Place tabs and labels at the bottom of the first page of each exhibit submitted, and provide a list of the exhibits and the eligibility standards that each exhibit is submitted to prove for applications supported by a significant amount of evidence. An exhibit that is being provided to meet multiple eligibility standards should be identified as such in the exhibit list.
What is a letter of recommendation?
A letter of recommendation, also called a reference letter, is a letter written by an expert in the non-resident beneficiary’s field or another influential person in a similar field of expertise. Reference letters are vital in application for employment-based benefits. Since officers are seldom experts in your area of expertise, they must use the submitted documentation to decide if you meet the qualifications for having a level of expertise above that which is ordinarily found in the area of expertise. A reference letter is one of the best forms of documentation to assist USCIS officers with deciding your case.
Whom should I contact to obtain letters of recommendation?
The USCIS maintains that an applicant with international notoriety should be able to supply sufficient evidence signifying that recognition. A non-resident beneficiary should acquire convincing letters from both the “inner circle” and “outer circle” of peers. The non-resident’s “inner circle” includes peers that the non-resident has worked directly with either in business or academia. Even though letters from the closest peers are the most complimentary, they are also the most mistrusted since they are likely biased. Therefore, reference letters from outside and independent sources carry more influence because they are evidence of the non-resident’s achievements and international acclaim. However, references from your inner circle of peers can be great endorsements if they are recognized authorities or experts in your area of expertise.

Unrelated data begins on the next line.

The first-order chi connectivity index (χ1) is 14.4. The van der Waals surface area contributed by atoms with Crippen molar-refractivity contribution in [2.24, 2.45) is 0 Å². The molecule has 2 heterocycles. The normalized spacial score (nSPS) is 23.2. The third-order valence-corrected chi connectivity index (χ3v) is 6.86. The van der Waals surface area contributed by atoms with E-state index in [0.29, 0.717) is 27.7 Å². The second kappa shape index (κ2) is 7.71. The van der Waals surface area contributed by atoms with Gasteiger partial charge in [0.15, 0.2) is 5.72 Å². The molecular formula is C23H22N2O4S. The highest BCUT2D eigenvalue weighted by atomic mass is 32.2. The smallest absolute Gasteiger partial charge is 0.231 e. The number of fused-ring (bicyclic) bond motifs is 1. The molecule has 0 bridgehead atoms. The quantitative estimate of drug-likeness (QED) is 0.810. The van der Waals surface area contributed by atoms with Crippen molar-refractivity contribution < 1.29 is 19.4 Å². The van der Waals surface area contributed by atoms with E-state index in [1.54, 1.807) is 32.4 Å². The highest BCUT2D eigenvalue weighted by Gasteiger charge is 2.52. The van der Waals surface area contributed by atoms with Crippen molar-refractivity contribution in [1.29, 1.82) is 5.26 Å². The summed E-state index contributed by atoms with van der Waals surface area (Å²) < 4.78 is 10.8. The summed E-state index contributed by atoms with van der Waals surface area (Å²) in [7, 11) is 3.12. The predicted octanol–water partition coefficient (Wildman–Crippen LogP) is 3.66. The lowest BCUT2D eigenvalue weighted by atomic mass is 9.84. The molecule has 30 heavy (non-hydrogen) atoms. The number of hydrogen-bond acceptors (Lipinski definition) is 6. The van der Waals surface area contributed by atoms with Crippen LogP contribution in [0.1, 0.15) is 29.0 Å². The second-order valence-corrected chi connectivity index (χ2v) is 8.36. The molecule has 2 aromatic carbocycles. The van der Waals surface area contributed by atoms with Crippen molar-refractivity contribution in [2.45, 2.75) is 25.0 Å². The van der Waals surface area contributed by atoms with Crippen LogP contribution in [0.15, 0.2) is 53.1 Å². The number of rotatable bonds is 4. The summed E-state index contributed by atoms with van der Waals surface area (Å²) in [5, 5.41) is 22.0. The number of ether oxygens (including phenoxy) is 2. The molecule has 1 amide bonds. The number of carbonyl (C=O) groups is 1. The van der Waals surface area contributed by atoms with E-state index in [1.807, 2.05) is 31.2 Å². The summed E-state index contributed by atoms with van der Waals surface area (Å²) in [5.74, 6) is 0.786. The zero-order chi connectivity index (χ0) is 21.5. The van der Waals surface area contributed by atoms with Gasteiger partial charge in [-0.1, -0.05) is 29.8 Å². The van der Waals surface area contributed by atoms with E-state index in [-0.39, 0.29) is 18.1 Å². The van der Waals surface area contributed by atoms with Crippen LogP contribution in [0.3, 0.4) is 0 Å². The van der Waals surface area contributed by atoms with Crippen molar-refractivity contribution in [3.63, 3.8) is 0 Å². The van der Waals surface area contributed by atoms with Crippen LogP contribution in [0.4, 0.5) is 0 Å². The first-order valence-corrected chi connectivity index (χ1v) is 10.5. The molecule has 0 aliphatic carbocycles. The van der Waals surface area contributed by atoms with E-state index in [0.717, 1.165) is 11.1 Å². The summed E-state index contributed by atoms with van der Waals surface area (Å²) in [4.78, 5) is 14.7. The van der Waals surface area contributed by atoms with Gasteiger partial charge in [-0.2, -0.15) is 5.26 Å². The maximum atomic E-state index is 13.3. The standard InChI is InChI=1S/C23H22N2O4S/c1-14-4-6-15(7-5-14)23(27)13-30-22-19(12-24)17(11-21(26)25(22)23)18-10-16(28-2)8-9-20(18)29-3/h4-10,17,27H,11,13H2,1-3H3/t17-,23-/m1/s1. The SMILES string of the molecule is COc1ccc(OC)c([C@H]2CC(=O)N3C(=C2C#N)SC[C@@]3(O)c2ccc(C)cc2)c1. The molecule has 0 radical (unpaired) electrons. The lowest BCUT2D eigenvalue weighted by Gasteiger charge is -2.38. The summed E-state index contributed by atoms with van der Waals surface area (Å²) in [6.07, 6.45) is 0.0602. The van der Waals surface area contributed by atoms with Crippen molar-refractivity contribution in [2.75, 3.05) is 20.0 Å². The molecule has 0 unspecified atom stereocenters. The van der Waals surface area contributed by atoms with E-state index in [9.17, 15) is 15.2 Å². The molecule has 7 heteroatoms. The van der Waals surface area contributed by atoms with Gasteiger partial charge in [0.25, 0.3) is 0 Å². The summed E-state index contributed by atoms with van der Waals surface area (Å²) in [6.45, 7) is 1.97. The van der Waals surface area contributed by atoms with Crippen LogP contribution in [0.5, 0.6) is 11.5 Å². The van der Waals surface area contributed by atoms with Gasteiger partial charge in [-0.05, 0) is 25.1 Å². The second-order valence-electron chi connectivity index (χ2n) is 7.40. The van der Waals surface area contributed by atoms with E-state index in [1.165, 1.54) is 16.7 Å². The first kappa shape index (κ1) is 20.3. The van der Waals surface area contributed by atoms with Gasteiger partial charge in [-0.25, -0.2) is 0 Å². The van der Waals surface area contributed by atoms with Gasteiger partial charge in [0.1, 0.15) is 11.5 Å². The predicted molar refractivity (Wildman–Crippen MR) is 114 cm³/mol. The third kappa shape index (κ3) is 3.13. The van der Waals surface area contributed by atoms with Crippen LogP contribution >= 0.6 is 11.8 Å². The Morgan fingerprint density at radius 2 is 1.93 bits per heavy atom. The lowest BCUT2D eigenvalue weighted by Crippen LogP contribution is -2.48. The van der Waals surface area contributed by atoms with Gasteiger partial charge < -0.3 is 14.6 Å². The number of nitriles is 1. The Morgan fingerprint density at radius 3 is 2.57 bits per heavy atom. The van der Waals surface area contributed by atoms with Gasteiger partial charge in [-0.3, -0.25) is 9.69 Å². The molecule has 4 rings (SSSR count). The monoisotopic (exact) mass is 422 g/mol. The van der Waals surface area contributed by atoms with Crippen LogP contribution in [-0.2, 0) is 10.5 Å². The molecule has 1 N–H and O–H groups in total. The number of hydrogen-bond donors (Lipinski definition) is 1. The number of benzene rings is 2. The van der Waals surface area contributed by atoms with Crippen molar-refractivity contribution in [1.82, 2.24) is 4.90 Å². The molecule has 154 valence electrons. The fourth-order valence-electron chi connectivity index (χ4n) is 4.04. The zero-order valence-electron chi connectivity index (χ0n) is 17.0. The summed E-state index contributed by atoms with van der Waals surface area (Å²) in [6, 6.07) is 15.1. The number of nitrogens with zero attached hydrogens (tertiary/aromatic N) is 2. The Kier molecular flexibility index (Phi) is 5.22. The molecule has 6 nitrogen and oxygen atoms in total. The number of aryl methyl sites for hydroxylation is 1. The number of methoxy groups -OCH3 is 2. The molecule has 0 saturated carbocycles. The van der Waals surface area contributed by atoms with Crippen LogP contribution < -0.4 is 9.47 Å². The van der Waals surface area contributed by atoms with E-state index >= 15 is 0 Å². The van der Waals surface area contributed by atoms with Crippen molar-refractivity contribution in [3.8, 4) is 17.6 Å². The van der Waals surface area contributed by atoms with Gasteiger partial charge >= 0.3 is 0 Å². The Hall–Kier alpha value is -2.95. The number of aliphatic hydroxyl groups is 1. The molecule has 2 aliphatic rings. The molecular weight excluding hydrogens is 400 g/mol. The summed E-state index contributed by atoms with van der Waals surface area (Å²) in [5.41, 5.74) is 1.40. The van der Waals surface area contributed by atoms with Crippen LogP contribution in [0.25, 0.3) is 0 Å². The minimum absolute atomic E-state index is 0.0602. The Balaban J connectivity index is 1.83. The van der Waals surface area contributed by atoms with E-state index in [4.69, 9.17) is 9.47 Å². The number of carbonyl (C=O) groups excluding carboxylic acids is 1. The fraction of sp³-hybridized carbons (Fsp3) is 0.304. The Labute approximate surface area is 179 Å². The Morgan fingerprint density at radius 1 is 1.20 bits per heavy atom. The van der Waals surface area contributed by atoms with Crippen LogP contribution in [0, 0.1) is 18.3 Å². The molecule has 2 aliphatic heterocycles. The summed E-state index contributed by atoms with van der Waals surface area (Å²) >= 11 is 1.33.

In addition to being a professional in the area of your expertise, if the employer or professor has significant knowledge about your achievements and can provide a strong recommendation, they could be a good candidate for a reference letter. Although a person who has well-known recognition in the area of your expertise will be a better endorsement than a reference from your immediate group of associates, a perfect endorsement will be an expert acquainted with your accomplishments. A reference letter from your prospective or existing employer is also beneficial.
What information should be included in the reference letters?
Things that should be included in a reference letter are:
Qualifications of the reference: A reference letter needs to include a description of the person giving the reference. If the reference comments on the non-resident’s research or accomplishments, a statement should be included with the reference letter that proves the qualifications of the individuals to judge the non-resident beneficiary’s work.
Helpful expert testimonials: Expert testimonials of your achievements are critical to your application. Keep in mind that the expert references should uphold the argument that you meet the standards of the law, i.e., that you have a level of expertise above that usually found in your area of expertise. Evidence that only proves competence or that fails to distinguish you from other individuals in the field does not reinforce your petition because it carries little influence and could actually harm the petition.